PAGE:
We have seen amazing things, and God created all these things. God maintains all these things. And more – because the things we see now are nothing to what our children and grandchildren will see in this universe.

Can you really see the wonders of this universe and not be filled with awe?

Have you ever been to the Grand Canyon? Have you ever experienced one of those Fall afternoons when every tree is still full of leaves and every leaf is full of color and the sky is clear and sun is shining? Have you ever walked on a beach and listened to the waves hitting the shore and smelled the salt air? Have you ever held in your arms a child who is so young that his or her age is not counted in years or even days, but hours or minutes?

We are invited to come and worship, and to experience the wonder and awe of God almighty who has made us and who has made this universe.

We come in here, not so much to satisfy our hunger for God, but rather to deepen that hunger.

Eugene Peterson, author of The Message, said, “Worship does not satisfy our hunger for God – it whets our appetite.” (Eugene Peterson (quoted in Leadership magazine, Winter 1995.)

Come and worship in such a way that you are not satisfied, but in such a way that you experience the awesomeness of God that leaves you wanting more and more and more of God.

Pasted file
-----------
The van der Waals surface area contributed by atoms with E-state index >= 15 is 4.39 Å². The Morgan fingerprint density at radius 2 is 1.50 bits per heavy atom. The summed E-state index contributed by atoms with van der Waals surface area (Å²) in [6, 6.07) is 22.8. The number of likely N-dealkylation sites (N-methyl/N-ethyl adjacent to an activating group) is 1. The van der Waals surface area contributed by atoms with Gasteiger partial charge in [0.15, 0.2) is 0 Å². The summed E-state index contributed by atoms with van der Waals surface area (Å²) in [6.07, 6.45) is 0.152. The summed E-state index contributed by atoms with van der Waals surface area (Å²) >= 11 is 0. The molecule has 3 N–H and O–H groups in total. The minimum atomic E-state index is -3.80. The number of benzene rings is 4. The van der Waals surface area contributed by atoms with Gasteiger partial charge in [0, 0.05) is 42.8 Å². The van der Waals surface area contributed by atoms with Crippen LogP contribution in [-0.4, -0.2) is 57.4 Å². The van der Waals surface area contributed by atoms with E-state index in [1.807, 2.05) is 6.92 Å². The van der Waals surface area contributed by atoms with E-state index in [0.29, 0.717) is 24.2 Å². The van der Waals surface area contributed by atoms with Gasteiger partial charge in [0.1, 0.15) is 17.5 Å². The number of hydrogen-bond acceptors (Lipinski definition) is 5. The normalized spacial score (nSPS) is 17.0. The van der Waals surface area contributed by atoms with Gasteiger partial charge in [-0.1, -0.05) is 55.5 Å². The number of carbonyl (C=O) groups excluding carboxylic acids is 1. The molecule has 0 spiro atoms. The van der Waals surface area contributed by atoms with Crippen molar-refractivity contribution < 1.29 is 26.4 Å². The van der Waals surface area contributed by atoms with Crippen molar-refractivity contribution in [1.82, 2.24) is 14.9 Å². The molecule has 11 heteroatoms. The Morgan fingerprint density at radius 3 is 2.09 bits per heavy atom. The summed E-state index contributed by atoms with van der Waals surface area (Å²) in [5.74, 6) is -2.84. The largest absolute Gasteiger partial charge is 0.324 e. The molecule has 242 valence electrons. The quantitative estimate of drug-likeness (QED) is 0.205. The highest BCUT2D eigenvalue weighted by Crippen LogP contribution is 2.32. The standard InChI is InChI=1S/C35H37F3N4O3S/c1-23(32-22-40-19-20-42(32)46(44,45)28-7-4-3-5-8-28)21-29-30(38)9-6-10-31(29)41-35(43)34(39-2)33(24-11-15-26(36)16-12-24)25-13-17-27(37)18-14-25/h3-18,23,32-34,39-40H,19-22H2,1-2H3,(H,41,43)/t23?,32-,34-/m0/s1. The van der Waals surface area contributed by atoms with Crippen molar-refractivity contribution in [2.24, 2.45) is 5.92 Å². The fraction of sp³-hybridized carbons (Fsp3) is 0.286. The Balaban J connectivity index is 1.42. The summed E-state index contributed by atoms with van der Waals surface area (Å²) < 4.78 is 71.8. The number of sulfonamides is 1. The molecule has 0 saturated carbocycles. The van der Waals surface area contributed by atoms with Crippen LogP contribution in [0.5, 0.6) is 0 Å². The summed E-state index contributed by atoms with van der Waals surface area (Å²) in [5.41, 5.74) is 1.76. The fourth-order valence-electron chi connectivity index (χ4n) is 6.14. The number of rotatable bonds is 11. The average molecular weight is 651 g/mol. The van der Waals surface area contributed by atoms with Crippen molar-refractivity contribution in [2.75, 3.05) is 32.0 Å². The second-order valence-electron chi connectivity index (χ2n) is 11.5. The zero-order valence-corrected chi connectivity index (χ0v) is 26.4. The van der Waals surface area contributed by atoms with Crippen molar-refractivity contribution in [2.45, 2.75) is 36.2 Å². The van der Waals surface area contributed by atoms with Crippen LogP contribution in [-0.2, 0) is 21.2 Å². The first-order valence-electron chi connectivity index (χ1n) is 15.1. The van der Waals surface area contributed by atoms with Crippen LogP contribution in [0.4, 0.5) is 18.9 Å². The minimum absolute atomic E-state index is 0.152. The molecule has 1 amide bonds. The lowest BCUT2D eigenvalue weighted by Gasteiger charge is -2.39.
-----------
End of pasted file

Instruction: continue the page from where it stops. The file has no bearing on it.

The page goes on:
Worship needs to be filled with joy, it should give us a sense of awe and inspiration, and it should motivate us.

Psalm 95 begins with this wonderful section, “Come, let us sing for joy to the LORD; let us shout aloud to the Rock of our salvation. Let us come before him with thanksgiving and praise him with music and song. For the LORD is the great God.”

However, the Psalm then moves to an ending that we would prefer not to read…

“Today, if you hear his voice, do not harden your hearts.” And then, the Psalmist reminds the listeners that their ancestors were disobedient in such a way that they were forced by God to wander in the desert for 40 years before being allowed to enter the Promised Land. The Psalmist ends with, “For forty years I was angry with that generation; I said, "They are a people whose hearts go astray, and they have not known my ways." So I declared on oath in my anger, "They shall never enter my rest."

I don’t want God to be angry with me. Some translations are even more harsh – “I loathed that generation,” says one version. Another says, “I was tired of that generation.”

None of those appeal to me. I prefer, “God was happy with me.” But, by Psalm 95, God is not always happy, and he sent the people who had been freed from slavery in Egypt into a period of wandering in the desert for 40 years.

If you walk straight there, from Egypt to the Promised Land, do you know how much time it takes?